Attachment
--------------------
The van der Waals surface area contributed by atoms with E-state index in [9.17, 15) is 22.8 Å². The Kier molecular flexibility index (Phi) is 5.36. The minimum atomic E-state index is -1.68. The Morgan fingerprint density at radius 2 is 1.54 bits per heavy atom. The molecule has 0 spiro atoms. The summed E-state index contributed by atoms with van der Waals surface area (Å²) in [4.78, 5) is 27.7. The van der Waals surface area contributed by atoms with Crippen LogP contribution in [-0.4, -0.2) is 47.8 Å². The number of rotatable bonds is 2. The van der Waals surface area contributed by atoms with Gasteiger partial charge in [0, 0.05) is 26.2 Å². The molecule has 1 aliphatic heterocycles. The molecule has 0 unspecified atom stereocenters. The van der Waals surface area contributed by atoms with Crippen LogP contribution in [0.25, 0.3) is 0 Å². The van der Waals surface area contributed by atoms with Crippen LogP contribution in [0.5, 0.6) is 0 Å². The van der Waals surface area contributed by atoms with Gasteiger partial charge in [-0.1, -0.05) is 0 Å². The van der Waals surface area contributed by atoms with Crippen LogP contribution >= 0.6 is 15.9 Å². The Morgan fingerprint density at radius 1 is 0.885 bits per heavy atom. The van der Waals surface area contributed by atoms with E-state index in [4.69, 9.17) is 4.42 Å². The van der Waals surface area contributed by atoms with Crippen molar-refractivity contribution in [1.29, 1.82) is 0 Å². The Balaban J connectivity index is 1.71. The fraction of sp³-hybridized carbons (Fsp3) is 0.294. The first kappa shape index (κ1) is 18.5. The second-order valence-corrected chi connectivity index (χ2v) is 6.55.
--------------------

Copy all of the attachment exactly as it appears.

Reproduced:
The van der Waals surface area contributed by atoms with E-state index in [9.17, 15) is 22.8 Å². The Kier molecular flexibility index (Phi) is 5.36. The minimum atomic E-state index is -1.68. The Morgan fingerprint density at radius 2 is 1.54 bits per heavy atom. The molecule has 0 spiro atoms. The summed E-state index contributed by atoms with van der Waals surface area (Å²) in [4.78, 5) is 27.7. The van der Waals surface area contributed by atoms with Crippen LogP contribution in [-0.4, -0.2) is 47.8 Å². The number of rotatable bonds is 2. The van der Waals surface area contributed by atoms with Gasteiger partial charge in [0, 0.05) is 26.2 Å². The molecule has 1 aliphatic heterocycles. The molecule has 0 unspecified atom stereocenters. The van der Waals surface area contributed by atoms with Crippen LogP contribution in [0.25, 0.3) is 0 Å². The van der Waals surface area contributed by atoms with Crippen LogP contribution in [0.5, 0.6) is 0 Å². The van der Waals surface area contributed by atoms with Gasteiger partial charge in [-0.1, -0.05) is 0 Å². The van der Waals surface area contributed by atoms with Crippen LogP contribution >= 0.6 is 15.9 Å². The Morgan fingerprint density at radius 1 is 0.885 bits per heavy atom. The van der Waals surface area contributed by atoms with E-state index in [4.69, 9.17) is 4.42 Å². The van der Waals surface area contributed by atoms with Crippen molar-refractivity contribution in [1.29, 1.82) is 0 Å². The Balaban J connectivity index is 1.71. The fraction of sp³-hybridized carbons (Fsp3) is 0.294. The first kappa shape index (κ1) is 18.5. The second-order valence-corrected chi connectivity index (χ2v) is 6.55.